Stocks climbing to 10 times their original price are rare breeds -- but they're not impossible to find. Especially when you have Fools for friends.

The market's best stocks include companies that have risen dozens of times in value by taking advantage of the market's weaknesses. These aren't penny stocks; they're viable companies with sound business prospects that are achieving phenomenal returns. Finding just one or two of these monstrously successful firms can help you establish a winning portfolio.

Stalking the monster
To find tomorrow's winners, we've enlisted the help of more than 170,000 monster trackers at Motley Fool CAPS. We've compiled a list of the most successful CAPS members, dubbed All-Stars, whose picks have doubled, tripled, or even quadrupled in price. Then we've plucked out some of their recent picks for stocks they find equally promising.

Player

CAPS Member Rating

Monster Stock

CAPS Score

Recent Stock Pick

CAPS Rating (out of 5)

MaddMikey

97.55

Ford

310.34

Geron (Nasdaq: GERN)

**

euphorbus

90.58

Dendreon

595.14

MannKind (Nasdaq: MNKD)

**

phauenstein

98.69

Boyd Gaming

148.20

MGM Resorts (NYSE: MGM)

**

Score is the number of percentage points by which that pick is beating the S&P 500.

Of course, this is not a list of stocks to buy -- or, for those monster stocks that our CAPS All-Stars have already found, to sell. Just consider them starting points for your own further research of extreme buying opportunities.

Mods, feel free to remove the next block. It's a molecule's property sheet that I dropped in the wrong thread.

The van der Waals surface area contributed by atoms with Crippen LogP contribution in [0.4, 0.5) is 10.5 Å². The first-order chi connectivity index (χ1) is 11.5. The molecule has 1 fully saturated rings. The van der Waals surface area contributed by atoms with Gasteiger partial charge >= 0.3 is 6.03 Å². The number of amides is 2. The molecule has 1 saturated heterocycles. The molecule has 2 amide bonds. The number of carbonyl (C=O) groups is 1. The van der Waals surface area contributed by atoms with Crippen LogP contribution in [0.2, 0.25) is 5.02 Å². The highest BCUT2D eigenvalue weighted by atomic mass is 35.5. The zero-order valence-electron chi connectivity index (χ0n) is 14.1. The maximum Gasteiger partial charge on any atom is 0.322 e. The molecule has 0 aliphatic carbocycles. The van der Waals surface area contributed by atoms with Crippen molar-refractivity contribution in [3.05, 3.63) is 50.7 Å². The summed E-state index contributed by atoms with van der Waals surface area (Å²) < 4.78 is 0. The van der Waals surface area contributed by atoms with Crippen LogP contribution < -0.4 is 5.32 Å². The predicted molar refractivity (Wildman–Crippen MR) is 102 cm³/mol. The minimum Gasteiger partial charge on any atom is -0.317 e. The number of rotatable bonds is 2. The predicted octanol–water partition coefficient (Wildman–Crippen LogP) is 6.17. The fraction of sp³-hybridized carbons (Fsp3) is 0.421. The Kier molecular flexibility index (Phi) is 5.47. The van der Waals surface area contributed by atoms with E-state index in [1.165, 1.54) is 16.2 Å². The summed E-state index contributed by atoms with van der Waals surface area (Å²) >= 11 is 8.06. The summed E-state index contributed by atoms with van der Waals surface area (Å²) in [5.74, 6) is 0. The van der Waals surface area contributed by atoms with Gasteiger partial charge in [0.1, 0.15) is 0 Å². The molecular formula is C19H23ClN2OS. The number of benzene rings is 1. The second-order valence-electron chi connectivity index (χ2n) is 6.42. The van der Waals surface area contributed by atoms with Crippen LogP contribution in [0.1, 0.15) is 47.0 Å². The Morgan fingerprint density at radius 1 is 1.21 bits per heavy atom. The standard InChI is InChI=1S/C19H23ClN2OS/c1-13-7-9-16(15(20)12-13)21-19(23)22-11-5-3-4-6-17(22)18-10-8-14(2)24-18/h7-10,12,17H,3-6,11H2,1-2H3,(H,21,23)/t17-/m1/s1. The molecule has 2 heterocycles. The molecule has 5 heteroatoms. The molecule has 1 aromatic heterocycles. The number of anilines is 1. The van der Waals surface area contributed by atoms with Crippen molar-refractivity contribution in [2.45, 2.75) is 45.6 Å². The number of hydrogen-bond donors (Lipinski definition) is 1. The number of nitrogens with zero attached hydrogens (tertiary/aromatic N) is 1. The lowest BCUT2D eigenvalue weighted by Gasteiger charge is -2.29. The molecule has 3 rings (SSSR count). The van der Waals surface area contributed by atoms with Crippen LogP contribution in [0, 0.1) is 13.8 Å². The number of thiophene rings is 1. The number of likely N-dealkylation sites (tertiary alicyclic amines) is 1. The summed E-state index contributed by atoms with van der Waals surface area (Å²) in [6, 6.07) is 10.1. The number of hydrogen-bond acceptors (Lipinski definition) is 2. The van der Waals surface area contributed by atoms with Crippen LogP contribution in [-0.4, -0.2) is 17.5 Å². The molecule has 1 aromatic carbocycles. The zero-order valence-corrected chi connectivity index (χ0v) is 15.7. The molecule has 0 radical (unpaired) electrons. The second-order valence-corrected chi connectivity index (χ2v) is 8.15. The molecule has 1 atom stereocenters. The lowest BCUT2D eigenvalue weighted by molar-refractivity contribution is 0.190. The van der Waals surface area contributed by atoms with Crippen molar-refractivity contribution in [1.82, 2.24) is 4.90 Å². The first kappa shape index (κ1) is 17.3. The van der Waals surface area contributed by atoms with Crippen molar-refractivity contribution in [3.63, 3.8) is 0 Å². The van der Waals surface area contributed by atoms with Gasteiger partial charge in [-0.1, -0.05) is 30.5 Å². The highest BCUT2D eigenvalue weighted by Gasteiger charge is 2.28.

In search of Bigfoot
What happens in Vegas stays in Vegas, or so they say. But since not much is going on anymore in Sin City, not even Las Vegas Sands (NYSE: LVS) wants to be associated with it, and is considering dropping the city's name from its own. Rebranding seems to be the thing to do in casinos; MGM Resorts changed its name from MGM Mirage earlier this year, and Wynn Resorts (Nasdaq: WYNN) wants to move its headquarters out of Las Vegas altogether, as if any of that will help lure more gamblers into their casinos.

Of course, Las Vegas represents a dwindling portion of these gaming houses' total revenues anyway. They've found the climes of Macau more hospitable, and the gamblers there more willing to part with their cash. Wynn generates almost two-thirds of its revenues from Macau while Sands gets 70% from the China-controlled island. Only MGM doesn't have a significant presence there, only relying upon its 50% joint venture in the MGM Grand Macau to eke out an existence. That might explain why it's ailing more than the rest.

MannKind has been ailing, too, as it awaits FDA action on its inhaled insulin therapy Afrezza. It was forced to enter into a debt-for-equity swap. That might seem a positive move on some levels, but it will prove risky for MannKind's health if it can't get its drug-delivery system approved. And entering into a deal with Bank of America to allow MannKind's debt purchasers to hedge their investments by shorting the stock is hardly a ringing endorsement.